About these proceedings
Where is system architecture heading? The special interest group on Computer and Systems Architecture (Fachausschuss Rechner- und Systemarchitektur) of the German computer and information technology associations GI and ITG a- ed this question and discussed it during two Future Workshops in 2002. The result in a nutshell: Everything will change but everything else will remain. Future systems technologies will build on a mature basis of silicon and IC technology,onwell-understoodprogramminglanguagesandsoftwareengineering techniques, and on well-established operating systems and middleware concepts. Newer and still exotic but exciting technologies like quantum computing and DNA processing are to be watched closely but they will not be mainstream in the next decade. Although there will be considerable progress in these basic technologies, is there any major trend which uni?es these diverse developments? There is a common denominator – according to the result of the two - ture Workshops – which marks a new quality. The challenge for future systems technologies lies in the mastering of complexity. Rigid and in?exible systems, built under a strict top-down regime, have reached the limits of manageable complexity, as has become obvious by the recent failure of several large-scale projects. Nature is the most complex system we know, and she has solved the problem somehow. We just haven’t understood exactly how nature does it. But it is clear that systems designed by nature, like an anthill or a beehive or a swarm of birds or a city, are di?erent from today’s technical systems that have beendesignedbyengineersandcomputerscientists.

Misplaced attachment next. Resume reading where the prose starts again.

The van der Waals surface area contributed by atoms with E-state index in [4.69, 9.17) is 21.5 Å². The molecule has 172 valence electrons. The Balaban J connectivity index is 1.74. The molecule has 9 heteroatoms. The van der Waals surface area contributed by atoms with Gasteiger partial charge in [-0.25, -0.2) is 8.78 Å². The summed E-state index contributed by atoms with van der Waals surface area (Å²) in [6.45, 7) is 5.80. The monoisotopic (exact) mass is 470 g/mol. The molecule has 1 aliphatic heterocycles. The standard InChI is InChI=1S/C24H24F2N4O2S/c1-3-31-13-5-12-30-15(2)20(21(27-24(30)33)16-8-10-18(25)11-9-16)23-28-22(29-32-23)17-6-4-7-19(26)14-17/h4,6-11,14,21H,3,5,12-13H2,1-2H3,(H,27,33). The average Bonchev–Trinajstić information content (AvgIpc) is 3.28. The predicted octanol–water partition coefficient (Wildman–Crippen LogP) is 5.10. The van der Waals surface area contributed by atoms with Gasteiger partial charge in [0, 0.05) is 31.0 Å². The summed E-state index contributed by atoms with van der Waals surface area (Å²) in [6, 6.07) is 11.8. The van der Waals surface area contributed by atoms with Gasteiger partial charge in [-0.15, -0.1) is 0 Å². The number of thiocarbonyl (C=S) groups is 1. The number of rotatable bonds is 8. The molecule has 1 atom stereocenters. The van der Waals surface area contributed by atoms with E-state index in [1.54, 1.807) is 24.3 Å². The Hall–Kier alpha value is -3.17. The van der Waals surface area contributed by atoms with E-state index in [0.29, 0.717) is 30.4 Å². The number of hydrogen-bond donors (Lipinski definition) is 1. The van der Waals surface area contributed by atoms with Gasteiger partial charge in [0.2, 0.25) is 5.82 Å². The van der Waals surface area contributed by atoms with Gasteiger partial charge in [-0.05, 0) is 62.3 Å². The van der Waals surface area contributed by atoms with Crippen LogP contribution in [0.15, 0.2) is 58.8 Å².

ARC Computer Monitor Scheduling algorithms architecture context-aware computing middleware mobile computing network computing organic computing pervasive computing processor ubiquitous computing virtual machine